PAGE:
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The Confession of Sin
It is the picture of a father dealing with a child who has not yet owned his fault. The father has been trying to persuade the child, but the child will not confess. Then the father says, 'I will try another way, "I will go and return to my place, till they acknowledge their offence, and seek my face"; my absence will be sure to bring with it sorrow and trouble: and "in their affliction they will seek me early"'. And then it is beautiful to link on the next verse. It is almost a pity that it has been thrown into another chapter. The absence has brought the affliction, and the affliction has brought confession: 'Come, and let us return unto the Lord: for He hath torn, and He will heal us; He hath smitten, and He will bind us up'. We often feel as if God was gone away from us. May it not be that there is just that difference, that distinct boundary-line between absence and presence 'till they shall acknowledge their offence'. And may not that affliction which has visited you have come upon this very errand, to say, 'Confess, confess that secret sin, which is keeping God away from you'? Confess your sins. Bring out those captive kings out of the cavern of your heart. You will find it such a relief; there will come such a sense of liberty; God will be so pleased with you; and you will begin, from that moment, to feel so much happier. There may be very little which stands between you and peace but the silence you are keeping, and the deceit you are practising about some sin. Make the effort. Determine, 'Whatever I am besides, I will be honest, be open, and confess'. But now, let us consider how this confession is to be made.
I. Confess in Humiliation Confession is to God, and it should be done with the deepest and most careful humiliation. Whatever can help to humiliation, do it. God requires that the relation with Himself which has been interrupted and reversed by your sin should be re-adjusted. You must go very low down into the dust, and God must go up very high. The one will not do without the other. As self goes down, Christ must go up; and as Christ goes up, self must go down. Put yourself, really and simply, at the very lowest down into the dust that is the essence of confession.
II. Particularize Your Sins To the same end let your confession to God particularize. Be very minute as minute, let your confession be, as you can possibly make it. Mention all the little things. Make them stand out in bold relief. It is the sum of confession. Generally, persons are ready enough to confess many, nay, most of their sins but there is one which they do not like to speak of, even when they are speaking to God. Now, your confession will be nothing at all if you only reach to that. There are a great many good suggestions and rules about confession in the book of Leviticus, 'And it shall be, when he shall be guilty in one of these things, that he shall confess that he hath sinned in that thing' that thing. That thing do you lay out before God in all its parts the guilty omissions which went before it the wrong motives the secret feelings the aggravating circumstances, the special acts the guilty pleasure the resistance of the Spirit, the grievings of conscience the miserable consequences.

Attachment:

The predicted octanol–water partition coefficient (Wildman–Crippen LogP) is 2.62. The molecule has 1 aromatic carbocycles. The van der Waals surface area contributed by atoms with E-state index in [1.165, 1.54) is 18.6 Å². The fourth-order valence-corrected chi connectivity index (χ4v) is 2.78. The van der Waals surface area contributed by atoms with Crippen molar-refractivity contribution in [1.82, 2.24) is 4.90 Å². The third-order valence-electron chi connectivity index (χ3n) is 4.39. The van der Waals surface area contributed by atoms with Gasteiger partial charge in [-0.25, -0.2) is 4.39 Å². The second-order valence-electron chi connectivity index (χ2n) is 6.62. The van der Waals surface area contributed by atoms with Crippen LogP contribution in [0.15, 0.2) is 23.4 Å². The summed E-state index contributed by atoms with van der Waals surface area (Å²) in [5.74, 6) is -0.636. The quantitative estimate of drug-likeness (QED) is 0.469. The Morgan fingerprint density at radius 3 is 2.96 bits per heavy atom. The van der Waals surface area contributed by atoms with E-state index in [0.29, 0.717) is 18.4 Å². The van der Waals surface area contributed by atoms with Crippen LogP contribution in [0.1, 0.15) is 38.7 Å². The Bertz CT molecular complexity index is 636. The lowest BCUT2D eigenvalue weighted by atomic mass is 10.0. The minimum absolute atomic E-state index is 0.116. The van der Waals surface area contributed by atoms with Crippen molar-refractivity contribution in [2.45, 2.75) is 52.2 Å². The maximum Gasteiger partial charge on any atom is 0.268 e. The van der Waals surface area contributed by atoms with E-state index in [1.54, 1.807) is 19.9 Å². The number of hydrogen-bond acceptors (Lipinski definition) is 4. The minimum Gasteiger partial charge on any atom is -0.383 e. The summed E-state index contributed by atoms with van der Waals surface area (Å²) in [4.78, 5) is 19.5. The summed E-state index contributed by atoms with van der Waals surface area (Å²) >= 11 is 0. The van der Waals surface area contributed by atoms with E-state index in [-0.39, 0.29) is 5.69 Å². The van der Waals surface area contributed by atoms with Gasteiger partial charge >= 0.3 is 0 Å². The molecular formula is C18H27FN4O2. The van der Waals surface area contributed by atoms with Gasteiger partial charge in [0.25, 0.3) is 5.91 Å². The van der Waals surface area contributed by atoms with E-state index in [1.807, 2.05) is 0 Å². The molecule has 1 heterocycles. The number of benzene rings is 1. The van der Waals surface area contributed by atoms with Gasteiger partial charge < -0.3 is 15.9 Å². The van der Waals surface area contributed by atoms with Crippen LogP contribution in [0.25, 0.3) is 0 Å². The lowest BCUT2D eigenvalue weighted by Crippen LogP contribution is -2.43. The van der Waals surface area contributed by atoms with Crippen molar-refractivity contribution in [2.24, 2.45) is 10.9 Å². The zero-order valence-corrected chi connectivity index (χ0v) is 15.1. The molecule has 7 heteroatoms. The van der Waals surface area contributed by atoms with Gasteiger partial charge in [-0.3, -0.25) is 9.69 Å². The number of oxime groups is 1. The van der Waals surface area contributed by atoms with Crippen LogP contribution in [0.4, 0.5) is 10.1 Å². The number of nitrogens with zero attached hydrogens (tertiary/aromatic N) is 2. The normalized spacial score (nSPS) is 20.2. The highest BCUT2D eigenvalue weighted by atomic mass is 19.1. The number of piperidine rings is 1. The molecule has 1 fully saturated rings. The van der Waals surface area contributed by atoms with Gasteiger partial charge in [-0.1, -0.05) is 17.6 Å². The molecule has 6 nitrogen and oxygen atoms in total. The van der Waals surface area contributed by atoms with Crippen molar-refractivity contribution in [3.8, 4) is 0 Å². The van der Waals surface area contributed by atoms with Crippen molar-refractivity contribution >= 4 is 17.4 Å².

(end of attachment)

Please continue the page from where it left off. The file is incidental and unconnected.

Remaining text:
III. Accept the Punishment. When you confess sin, always do it as one who is accepting punishment. Open your breast to take punishment. Feel and say, 'Lord, I am here no punishment can be too heavy for me'. But, Oh! Father, 'mercifully look upon our infirmities, and for the glory of Thy name, turn from us all those evils that we most righteously have deserved'. 'O Lord, correct me, but with judgment; not in Thine anger, lest Thou bring me to nothing.'
IV. Lay the Sin upon the Altar. And at the same moment realize, and do not doubt, that you are laying your sin upon the true altar, the Lord Jesus Christ. As you speak the self-demeaning words, and as you feel the heaviest convictions, believe that you are laying all upon the head of our Lord Jesus Christ, Who shall carry all that is there laid on Him, up, far, far away into a land, not inhabited, where they shall be seen and mentioned no more.
V. Make Some Act of Devotion. Then go and try to embody that confession, and give it all the force and substance you can, by some holy act some self-denying labour of love some gift of God some special act of devotion.
But true confession to God will always be accompanied with, and will always produce, the wish to make some confession to man. If you have ever stolen anything, restore it. If you have told a lie, acknowledge it. If you have done anything that can hurt anybody's feelings, or anybody's soul, go and make what amends you can. You owe it to that man, you owe it to your own soul. It will be good evidence to all men of the reality of your faith and love.
References. V. 15. J. Keble, Sermons for Sundays After Trinity, part ii. p. 289. J. Vaughan, Sermons (6th Series), p. 14. Spurgeon, Sermons, vol. xxv. No. 1483. VI. 1. J. Baldwin Brown, The Sunday Afternoon, p. 269. VI. 1-10. F. Hastings, Christian World Pulpit, vol. xxix. p. 261. VI. 3. T. R. Williams, Sermons by Welshmen, p. 169. J. M. Neale, Sermons on the Prophets, vol. ii. p. 72. Spurgeon, Sermons, vol. xxi. No. 1246.
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Nicoll, William Robertson, M.A., L.L.D. "Commentary on Hosea 5". Expositor's Dictionary of Text. https://www.studylight.org/